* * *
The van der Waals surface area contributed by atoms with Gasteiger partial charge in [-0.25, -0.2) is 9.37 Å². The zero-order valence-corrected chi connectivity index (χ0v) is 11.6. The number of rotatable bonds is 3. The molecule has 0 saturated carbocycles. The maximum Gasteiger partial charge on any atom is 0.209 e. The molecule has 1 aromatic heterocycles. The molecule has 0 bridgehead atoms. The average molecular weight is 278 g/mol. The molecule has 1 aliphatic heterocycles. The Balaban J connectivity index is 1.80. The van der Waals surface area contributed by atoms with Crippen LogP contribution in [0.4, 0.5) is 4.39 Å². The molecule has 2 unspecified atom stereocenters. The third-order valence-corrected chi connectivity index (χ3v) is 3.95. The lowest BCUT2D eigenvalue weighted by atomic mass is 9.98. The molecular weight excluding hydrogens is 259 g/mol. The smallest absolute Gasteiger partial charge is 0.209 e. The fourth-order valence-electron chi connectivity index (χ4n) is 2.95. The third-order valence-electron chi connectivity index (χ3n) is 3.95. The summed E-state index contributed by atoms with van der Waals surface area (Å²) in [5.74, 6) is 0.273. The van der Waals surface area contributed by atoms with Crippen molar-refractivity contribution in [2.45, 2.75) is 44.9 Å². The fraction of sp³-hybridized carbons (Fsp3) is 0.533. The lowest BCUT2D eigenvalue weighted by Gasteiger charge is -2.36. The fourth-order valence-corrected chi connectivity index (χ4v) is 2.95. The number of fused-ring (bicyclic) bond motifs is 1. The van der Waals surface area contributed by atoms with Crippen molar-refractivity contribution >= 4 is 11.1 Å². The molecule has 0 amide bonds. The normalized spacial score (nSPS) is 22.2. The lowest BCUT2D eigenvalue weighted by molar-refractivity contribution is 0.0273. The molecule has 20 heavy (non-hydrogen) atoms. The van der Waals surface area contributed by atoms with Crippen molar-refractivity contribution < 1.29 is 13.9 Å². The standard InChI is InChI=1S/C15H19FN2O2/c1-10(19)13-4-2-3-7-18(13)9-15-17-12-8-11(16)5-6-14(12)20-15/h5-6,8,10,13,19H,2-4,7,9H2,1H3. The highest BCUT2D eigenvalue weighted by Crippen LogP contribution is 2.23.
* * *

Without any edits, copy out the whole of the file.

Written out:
The van der Waals surface area contributed by atoms with Gasteiger partial charge in [-0.25, -0.2) is 9.37 Å². The zero-order valence-corrected chi connectivity index (χ0v) is 11.6. The number of rotatable bonds is 3. The molecule has 0 saturated carbocycles. The maximum Gasteiger partial charge on any atom is 0.209 e. The molecule has 1 aromatic heterocycles. The molecule has 0 bridgehead atoms. The average molecular weight is 278 g/mol. The molecule has 1 aliphatic heterocycles. The Balaban J connectivity index is 1.80. The van der Waals surface area contributed by atoms with Crippen LogP contribution in [0.4, 0.5) is 4.39 Å². The molecule has 2 unspecified atom stereocenters. The third-order valence-corrected chi connectivity index (χ3v) is 3.95. The lowest BCUT2D eigenvalue weighted by atomic mass is 9.98. The molecular weight excluding hydrogens is 259 g/mol. The smallest absolute Gasteiger partial charge is 0.209 e. The fourth-order valence-electron chi connectivity index (χ4n) is 2.95. The third-order valence-electron chi connectivity index (χ3n) is 3.95. The summed E-state index contributed by atoms with van der Waals surface area (Å²) in [5.74, 6) is 0.273. The van der Waals surface area contributed by atoms with Crippen molar-refractivity contribution in [2.45, 2.75) is 44.9 Å². The fraction of sp³-hybridized carbons (Fsp3) is 0.533. The lowest BCUT2D eigenvalue weighted by Gasteiger charge is -2.36. The fourth-order valence-corrected chi connectivity index (χ4v) is 2.95. The number of fused-ring (bicyclic) bond motifs is 1. The van der Waals surface area contributed by atoms with Crippen molar-refractivity contribution >= 4 is 11.1 Å². The molecule has 0 amide bonds. The normalized spacial score (nSPS) is 22.2. The lowest BCUT2D eigenvalue weighted by molar-refractivity contribution is 0.0273. The molecule has 20 heavy (non-hydrogen) atoms. The van der Waals surface area contributed by atoms with Crippen molar-refractivity contribution < 1.29 is 13.9 Å². The standard InChI is InChI=1S/C15H19FN2O2/c1-10(19)13-4-2-3-7-18(13)9-15-17-12-8-11(16)5-6-14(12)20-15/h5-6,8,10,13,19H,2-4,7,9H2,1H3. The highest BCUT2D eigenvalue weighted by Crippen LogP contribution is 2.23.